I'd had this festival of history on my calendar for about a month - ever since I got the flyer in the mail. Some of the children were interested and some weren't. Bob was semi-interested. So after our big day Friday we were all dragging our feet. Then it started to rain. So Bob and I looked at each other and wondered if it was worth the risk of miserable to drive an hour and a half. Finally we decided to go for it, leaving the house about 9:30.
The directions were flawless as usual, dumping us right into Dunstable High Street. Now what? The brochure said something about town center parking, so we followed the signs to a parking lot. It seemed full, but after parking behind a Dominos pizza, I saw a space in the public car park, so Bob moved the van over there. (People seem to comment a lot on my attention to detail, and how long my posts are, so I'm trying to leave out a few things, like that as we left the house I had to go back in twice for things we forgot, and about the first parking sign we followed that led us into a private alley.)
It wasn't raining when we got out of the van, so we left our coats there and took our lunch. The first thing we noticed (even as we drove up) was the music; there was an electric organ on a trailer. The next thing was the smell. There were a dozen small campfires going, and as it was a windy day, it was pretty smoky. So we walked over towards the excitement, and there were lots of tents, and LOTS of people in costume. In the middle of the camp was a whole pig slowly roasting over a smoky fire. Riah knew that Robin Hood would like to eat that pig, but he didn't think he would care for it.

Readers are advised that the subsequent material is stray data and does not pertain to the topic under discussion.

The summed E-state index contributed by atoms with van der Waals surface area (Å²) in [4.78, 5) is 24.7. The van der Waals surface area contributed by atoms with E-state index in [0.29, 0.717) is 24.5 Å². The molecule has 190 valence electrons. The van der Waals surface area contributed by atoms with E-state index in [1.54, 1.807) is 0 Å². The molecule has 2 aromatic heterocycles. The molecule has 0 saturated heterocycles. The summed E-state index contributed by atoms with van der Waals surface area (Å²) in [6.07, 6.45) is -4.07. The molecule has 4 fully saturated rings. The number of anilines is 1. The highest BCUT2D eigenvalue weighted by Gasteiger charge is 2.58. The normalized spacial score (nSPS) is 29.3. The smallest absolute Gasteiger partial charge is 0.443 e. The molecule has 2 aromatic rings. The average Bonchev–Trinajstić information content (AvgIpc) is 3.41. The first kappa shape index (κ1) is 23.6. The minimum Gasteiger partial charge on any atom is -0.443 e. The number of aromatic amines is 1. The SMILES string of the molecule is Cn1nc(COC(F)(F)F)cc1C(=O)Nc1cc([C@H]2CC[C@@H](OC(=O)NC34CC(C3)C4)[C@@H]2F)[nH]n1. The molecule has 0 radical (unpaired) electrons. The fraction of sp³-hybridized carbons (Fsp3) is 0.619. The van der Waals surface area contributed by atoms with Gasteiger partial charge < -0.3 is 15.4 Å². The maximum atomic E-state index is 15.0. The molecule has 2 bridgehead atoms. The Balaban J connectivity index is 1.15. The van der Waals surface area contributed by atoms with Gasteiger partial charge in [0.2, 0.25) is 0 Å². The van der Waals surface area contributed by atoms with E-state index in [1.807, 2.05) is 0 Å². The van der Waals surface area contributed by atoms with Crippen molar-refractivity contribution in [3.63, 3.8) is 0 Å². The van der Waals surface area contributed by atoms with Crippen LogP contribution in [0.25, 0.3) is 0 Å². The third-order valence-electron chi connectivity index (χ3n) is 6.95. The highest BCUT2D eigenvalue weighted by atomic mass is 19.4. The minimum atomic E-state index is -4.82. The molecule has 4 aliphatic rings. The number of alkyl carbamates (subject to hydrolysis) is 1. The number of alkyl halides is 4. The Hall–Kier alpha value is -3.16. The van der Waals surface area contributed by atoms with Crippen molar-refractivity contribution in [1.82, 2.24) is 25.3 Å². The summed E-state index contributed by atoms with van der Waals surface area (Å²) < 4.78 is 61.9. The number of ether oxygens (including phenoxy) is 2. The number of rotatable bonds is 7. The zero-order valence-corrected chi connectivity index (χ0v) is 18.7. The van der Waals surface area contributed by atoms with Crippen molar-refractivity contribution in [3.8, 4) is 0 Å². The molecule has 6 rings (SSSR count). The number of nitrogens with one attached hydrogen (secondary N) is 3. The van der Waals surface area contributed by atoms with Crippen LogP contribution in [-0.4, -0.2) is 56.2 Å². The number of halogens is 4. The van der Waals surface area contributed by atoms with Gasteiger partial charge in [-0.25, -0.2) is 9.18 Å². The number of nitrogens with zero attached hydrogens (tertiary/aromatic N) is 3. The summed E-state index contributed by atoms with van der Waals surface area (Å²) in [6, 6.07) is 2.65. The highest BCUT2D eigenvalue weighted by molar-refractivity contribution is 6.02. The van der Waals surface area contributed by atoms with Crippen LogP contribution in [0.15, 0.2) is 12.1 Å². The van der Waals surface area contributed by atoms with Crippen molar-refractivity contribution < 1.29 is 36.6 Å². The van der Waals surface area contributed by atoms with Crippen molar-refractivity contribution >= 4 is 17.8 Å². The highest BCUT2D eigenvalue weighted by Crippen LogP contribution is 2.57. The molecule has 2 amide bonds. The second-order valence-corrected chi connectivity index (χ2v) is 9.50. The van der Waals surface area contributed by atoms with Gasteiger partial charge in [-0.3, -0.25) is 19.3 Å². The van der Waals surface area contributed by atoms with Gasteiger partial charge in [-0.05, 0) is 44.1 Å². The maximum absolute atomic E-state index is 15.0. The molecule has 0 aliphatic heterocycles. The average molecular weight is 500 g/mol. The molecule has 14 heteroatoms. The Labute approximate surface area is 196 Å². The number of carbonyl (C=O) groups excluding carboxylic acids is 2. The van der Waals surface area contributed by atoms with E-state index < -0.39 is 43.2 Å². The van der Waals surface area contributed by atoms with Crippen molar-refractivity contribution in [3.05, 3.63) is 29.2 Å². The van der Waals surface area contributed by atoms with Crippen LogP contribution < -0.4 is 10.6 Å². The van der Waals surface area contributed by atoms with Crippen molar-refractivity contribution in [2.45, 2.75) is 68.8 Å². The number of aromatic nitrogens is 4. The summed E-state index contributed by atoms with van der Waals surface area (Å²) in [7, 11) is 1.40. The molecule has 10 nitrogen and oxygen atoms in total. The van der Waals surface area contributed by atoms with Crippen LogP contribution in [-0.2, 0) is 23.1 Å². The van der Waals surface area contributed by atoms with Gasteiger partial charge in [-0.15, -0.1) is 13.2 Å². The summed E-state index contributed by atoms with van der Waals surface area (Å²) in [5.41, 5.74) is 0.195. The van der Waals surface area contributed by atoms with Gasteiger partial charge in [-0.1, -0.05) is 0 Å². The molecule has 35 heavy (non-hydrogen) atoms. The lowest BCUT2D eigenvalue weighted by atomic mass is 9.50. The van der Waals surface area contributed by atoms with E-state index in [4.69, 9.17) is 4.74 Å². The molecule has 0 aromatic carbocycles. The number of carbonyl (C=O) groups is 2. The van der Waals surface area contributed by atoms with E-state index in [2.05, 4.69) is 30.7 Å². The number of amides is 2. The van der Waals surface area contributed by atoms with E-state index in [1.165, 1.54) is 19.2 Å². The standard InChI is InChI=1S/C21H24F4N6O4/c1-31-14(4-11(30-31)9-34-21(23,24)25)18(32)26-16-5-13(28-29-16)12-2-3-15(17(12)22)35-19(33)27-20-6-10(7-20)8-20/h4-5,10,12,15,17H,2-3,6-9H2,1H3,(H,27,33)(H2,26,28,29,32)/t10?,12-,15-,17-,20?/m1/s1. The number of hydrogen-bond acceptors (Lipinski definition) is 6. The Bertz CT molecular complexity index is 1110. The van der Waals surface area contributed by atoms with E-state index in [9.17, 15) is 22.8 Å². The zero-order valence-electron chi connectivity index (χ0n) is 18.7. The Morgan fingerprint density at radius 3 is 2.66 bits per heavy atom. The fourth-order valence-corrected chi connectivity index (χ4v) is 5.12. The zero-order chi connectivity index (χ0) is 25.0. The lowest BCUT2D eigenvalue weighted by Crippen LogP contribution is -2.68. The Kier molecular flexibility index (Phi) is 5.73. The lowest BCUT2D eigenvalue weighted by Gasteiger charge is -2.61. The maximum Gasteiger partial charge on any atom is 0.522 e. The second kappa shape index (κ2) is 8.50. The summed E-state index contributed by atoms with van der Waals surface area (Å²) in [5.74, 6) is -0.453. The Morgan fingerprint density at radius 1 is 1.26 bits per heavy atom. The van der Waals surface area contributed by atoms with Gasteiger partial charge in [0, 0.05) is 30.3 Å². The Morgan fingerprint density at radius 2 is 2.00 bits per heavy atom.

The first person we actually talked to was a Viking, who was cleaning a drinking horn. He was very friendly for a Viking, and explained all about his craft. We could hear sounds of battle from up the hill, but it was nearly over. However, one combatant escaped and was caught in the middle of camp and thoroughly beaten for his trouble. As we learned later, Dunstable was the site of a Viking raid in 915, and they were successfully driven back by the Saxons.
Then we had out picnic lunch of peanut butter sandwiches, chips, apples, and dessert for the children. We felt funny because no one else was picnicking, but later several did. Feeling much refreshed, we walked around the camp. A little way down the path we saw Queen Elizabeth 1 with her lord and lady in waiting. Taryn worked up the nerve to ask about the lady in waiting, and that opened up a nice conversation. Having learned that we were from Newmarket, the Queen asked how long the journey took. I said 1 1/2 hours and she was surprised and mentioned our horse must be very fast. I said, "yes, we have about 200 - 250 fast horses." "Oh, you must be very rich!" Funny, but yes, we are all very rich compared to even Kings and Queens of times gone by. I forgot to mention to her that Bob is (maybe) descended from her Aunt Margaret.